Hoffnung Concert: a false note

hoffnung_2To work in the arts,  you may well need another job. That’s common knowledge. A recent national survey researching what this means was actually titled Do You Really Expect to Get Paid? You get to practice working for next to nothing from a very early point in your career.

The unpaid internship or work experience happens in many trades, but is a fixture of the life of most young artists – at times it’s valuable, at times it’s a problematic gamble, and at times it’s very exploitative. At a certain point a maxim must come in to play – if you’re not earning,  what are you learning? I’ve done a fair bit of it over the years, but at a certain point decided  that if I was going to work for free occasionally,  it may as well be for me.

Early on, many students do a few free gigs, or maybe a placement, as part of their university degree. There’s usually some arrangement between the university and the organisation that frames the exchange of free labour, for some kind of learning experience.

I did a few gigs like this when I was a student,  I think it was in 1988 that a call went out for four young guys to help with a one-off musical event in QPAC’s Concert Hall. Probably 6 hours work all up.

Before: Wesley Enoch, David Megarrity, Nathan Kotzur and Craig Whitehead, QPAC, 1989

Before: Wesley Enoch, David Megarrity, Nathan Kotzur and Craig Whitehead, QPAC, 1989

It was a Hoffnung concert. I had to look it up in the library to find out what it was. Gerard Hoffnung was a UK artist and musician, who worked as humorist across artforms,  from cartooning to broadcasting to music itself.  He was fascinated by music and created many cartoons related to orchestras and the musicians and instruments that constitute them. He was also a tuba player. Some of his works were animated in the mid 1960’s which will probably give you a sense of the ouvre.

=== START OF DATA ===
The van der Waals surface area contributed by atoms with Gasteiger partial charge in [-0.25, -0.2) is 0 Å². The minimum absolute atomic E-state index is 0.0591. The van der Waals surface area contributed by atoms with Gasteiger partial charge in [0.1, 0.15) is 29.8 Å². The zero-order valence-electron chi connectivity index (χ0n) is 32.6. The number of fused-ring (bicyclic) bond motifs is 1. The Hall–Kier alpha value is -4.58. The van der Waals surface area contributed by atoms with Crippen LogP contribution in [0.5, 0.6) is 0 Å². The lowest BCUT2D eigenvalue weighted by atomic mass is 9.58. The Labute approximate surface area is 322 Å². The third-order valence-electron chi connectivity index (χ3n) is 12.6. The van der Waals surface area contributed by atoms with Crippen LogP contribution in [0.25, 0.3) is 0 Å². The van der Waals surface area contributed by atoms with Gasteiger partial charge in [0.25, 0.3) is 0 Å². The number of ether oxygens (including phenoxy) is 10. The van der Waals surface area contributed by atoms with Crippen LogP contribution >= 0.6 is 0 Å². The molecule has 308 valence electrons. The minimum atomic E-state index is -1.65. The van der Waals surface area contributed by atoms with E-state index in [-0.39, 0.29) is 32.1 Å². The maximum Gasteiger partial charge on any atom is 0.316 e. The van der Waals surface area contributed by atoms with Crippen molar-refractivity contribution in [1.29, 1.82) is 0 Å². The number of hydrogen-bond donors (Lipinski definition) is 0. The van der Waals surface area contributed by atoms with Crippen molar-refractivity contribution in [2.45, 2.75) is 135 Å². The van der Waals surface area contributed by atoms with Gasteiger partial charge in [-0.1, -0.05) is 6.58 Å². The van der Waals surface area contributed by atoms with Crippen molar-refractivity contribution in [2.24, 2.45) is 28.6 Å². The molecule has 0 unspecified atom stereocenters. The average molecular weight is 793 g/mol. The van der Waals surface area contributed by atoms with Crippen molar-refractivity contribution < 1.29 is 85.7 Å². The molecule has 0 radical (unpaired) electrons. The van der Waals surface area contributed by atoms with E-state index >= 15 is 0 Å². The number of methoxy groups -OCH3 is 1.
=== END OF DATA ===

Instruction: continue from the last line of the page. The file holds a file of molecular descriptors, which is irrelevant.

Someone in Brisbane,  probably a festival, had decided to re-visit, or put on an event that he created in the late 1950’s, a live concert that played somewhat irreverently with the idea of the orchestra,  with some visual gags,  but mostly jokey adaptations of the canon such as Haydn’s surprise symphony with added surprises.

I didn’t know any of this before I went into the gig with my fellow students Wesley, Nathan and Craig. We were decked out in wigs and costumes, and our job seemed mainly to involve moving chairs around for featured artists. There was a costume fitting and minimal rehearsal,  probably in the afternoon before the gig.

Once we got the measure of the performance, we performed with poise and reserve. Most of our instruction came from a stage manager,  I don’t remember a director,  but we instinctively knew that if we played our small role for laughs we’d be off the mark. We needed to enter, do our job, then exit, page-boy style, with dignity and seriousness to support the comedy that others were being paid to execute.